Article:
SYDNEY (Reuters) – Asian markets were leaning toward a Democratic win in crucial Senate contests on Wednesday as Treasury yields hit 10-month highs on expectations of more debt-funded spending on COVID-stimulus, infrastructure and renewable energy.
Analysts generally assume this would be positive for economic growth globally and thus for most risk assets, but negative for bonds and the dollar as the U.S. budget and trade deficits swell even further.
The head-to-head runoff elections in Georgia for the state’s two Senate seats became necessary when no candidate in either race exceeded 50% of the vote in November elections.
Early voting results were still nail-bitingly close and Democrats need to win both contests to take control of the Senate, while just one win would see Republicans remain in charge and likely lead to legislative deadlock.
Democratic control of the Senate would give more scope for President-elect Joe Biden to act on his ambitious agenda, which includes new stimulus and infrastructure spending.
It might also include higher corporate taxes and tighter regulations, policies not typically favoured by Wall Street.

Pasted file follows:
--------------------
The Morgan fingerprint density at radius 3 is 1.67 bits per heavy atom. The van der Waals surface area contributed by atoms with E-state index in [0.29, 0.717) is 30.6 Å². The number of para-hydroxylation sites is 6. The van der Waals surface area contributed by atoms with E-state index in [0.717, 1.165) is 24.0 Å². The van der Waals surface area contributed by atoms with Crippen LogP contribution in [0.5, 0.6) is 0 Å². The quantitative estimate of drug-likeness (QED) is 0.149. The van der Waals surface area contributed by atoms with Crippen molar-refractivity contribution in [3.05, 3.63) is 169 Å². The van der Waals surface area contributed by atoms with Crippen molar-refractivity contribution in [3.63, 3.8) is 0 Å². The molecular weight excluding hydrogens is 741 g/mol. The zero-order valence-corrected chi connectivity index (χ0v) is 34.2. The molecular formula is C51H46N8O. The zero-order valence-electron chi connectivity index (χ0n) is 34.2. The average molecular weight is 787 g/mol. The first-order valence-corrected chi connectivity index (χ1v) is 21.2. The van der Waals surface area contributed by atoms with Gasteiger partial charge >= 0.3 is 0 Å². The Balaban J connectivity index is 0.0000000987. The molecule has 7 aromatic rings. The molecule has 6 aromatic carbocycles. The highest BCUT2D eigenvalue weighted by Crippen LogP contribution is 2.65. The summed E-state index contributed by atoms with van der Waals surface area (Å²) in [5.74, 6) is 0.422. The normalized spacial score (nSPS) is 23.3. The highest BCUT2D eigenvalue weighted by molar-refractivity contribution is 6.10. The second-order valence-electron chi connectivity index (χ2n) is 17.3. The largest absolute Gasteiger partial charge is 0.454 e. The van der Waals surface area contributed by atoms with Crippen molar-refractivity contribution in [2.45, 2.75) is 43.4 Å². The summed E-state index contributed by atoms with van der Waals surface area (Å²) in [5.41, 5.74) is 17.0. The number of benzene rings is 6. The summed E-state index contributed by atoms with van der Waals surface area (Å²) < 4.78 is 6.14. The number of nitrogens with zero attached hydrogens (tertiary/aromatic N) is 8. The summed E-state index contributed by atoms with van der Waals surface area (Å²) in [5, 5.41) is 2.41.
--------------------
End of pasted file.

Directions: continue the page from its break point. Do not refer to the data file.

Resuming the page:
That in turn could increase regulatory risks for banks, healthcare, big-tech and fossil fuel companies, while crimping after tax earnings and EPS valuations.
The risk was enough to see Nasdaq futures slip 1.1% in Asia, while S&P 500 futures lost 0.5%.
Yields on 10-year Treasury notes rose to 0.99%, the highest since the market mayhem of mid-March and just a whisker from the psychological 1.0% bulwark.
“The market is having to contemplate potentially much higher bond yields from the deficit implications of Biden budgetary arithmetic, assuming he proved able to implement his plans,” added Ray Attrill, head of FX strategy at NAB.
“That said, a decent case is made for risk markets being enamoured at the prospects of stronger fiscal support in 2021, putting aside for now – but not indefinitely – concerns about higher taxes and regulation.”
Analysts assume a much-needed splurge on infrastructure would be positive for economic growth, jobs and sectors such as construction and transport.
Yet it would have to be funded by more borrowing, a negative for the dollar which is already creaking under the burden of ballooning budget and trade deficits.
“The U.S. basic balance of payments – the current account plus long‑term investment flows – is the most negative in over a decade, suggesting there is no underlying demand for dollars,” said Elias Haddad, a senior currency strategist at CBA.
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